Excerpts from the Blog-http//www. katsu-katsu.blogspot.com
From a life of drugs and crime to a life of literacy
Sunday, October 14, 2007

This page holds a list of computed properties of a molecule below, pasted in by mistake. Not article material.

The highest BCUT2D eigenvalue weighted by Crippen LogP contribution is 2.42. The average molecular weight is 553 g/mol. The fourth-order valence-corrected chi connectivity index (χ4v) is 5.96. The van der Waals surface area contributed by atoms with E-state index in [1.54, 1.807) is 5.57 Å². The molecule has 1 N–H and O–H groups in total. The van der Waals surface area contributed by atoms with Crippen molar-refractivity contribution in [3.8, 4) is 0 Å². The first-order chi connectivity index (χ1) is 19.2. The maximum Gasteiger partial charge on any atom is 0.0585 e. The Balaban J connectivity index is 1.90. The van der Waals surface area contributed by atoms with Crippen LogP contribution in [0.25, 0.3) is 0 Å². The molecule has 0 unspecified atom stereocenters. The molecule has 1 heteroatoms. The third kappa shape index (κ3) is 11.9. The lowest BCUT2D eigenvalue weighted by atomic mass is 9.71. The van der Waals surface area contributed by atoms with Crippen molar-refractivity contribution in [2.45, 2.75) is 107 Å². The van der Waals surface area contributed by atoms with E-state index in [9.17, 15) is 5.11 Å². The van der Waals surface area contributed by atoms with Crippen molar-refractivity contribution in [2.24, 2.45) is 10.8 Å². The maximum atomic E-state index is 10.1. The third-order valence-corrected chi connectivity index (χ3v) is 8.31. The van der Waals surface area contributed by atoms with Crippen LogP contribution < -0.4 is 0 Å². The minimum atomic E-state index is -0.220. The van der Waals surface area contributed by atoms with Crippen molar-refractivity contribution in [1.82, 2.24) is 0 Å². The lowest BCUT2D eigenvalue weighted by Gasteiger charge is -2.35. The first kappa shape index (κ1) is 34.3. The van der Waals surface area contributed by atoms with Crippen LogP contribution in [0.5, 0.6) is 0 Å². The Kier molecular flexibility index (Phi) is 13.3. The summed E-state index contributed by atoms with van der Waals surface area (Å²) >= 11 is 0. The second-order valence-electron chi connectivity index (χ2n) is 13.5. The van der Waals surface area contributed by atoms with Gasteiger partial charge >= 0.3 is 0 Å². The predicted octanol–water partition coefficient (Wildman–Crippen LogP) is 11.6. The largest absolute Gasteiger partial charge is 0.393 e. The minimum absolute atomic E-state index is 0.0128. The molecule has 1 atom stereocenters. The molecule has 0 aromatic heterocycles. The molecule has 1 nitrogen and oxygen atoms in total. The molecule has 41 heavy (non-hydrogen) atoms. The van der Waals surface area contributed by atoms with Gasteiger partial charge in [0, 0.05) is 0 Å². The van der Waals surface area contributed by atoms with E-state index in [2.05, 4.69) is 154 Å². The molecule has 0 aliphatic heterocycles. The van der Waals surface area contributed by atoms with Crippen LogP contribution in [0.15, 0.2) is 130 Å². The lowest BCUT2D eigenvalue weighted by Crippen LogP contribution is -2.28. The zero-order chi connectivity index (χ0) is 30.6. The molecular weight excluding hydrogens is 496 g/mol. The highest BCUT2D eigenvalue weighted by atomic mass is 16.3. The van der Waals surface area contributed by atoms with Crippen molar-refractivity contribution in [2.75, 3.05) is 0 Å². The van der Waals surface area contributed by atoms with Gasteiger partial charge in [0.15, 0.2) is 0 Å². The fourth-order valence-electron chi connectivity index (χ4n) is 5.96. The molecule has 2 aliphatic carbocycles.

I had a great opportunity to visit Shri Ramanand Saraswati Pustkalaya, a non-governmental organization (NGO) which is located in Jokehara, a remote village in Azamgarh, Uttar Pradesh (Approximately 3.5 hours from Benares). I met with the two men who have really propelled a vision to empower women and children and to breakdown gender bias and caste bias. It's a pretty amazing place and the story upon which it was founded is even more astounding. It's got a tough cop, a reformed convict, love, loss & betrayal, drugs & mafia warlords and... the silver lining is... empowerment of poor rural women and children through literacy, arts and dedication! Vibhuti Narain Rai, is the head of the organization is a Vice Director General of Police for the state of UP. He's basically the second in command and exudes authority and machismo, but when he smiles, one can see the corners of his eyes wrinkle behind the dark Ray Bans (think Tom Cruise in Top Gun). He is a dedicated man, visiting the village at least twice a month from his post in Lucknow. He introduced us to Sudhir Sharma, the famous librarian who has brought literacy to Jokehara and 10 neighbouring villages. Sudhir is famous b/c of his fight for the right to read books while in a Goa jail. His only request was to read, and as such he developed a relationship with writers, one of whom was Vice Director General Rai. After prison officials returned books to the senders, Sudhir smuggled a letter out to Mr. Rai and thus began the court case which went all the way up to the Goa High Court. In the end Sudhir was not only able to receive books, but he went on to establish a library in the jail. upon release Mr. Rai offered him the opportunity to become the resident librarian for his NGO... and now... the story really takes off. The library was the seed which germinated an entire village to throw off their skeptical concerns that reading was important and a valuable skill set and he inspired them to proffer what little they had to build a community centre. The poorest man of the village gave a parcel of valuable farm land, the stone mason, 2 bags of concrete and so forth... those who had no materials to offer, gave their labour to help build this centre. It is truly inspiring. Now, the community centre hosts a sewing centre to allow women to develop a marketable skill set that will allow them to earn approximately 30-40 rupees a day ($0.80-$1.00) and continue to feed their families. From the sewing centre spawned a computer centre where community members can come to learn basic computer skills and then apply to computer programs in nearby cities to further their skills. The most powerful story though, is the introduction of community theatre. Here the women are rallied to join and write their own play and then perform in it. It's so wonderful because the women learn how to command presence through physical body movement and oratorial skills as they must project their voices. There are of course many obstacles that these young women face when they begin to realize that they are entitled to equal treatment and greater opportunities -- it is a reality that all such organizations face. With knowledge comes power, and with power there is a threat of change to those who currently dominate. Sometimes "real change" may seem futile, but I think the lesson which must be gleaned from this is that one seed can foster great hope and change an entire landscape.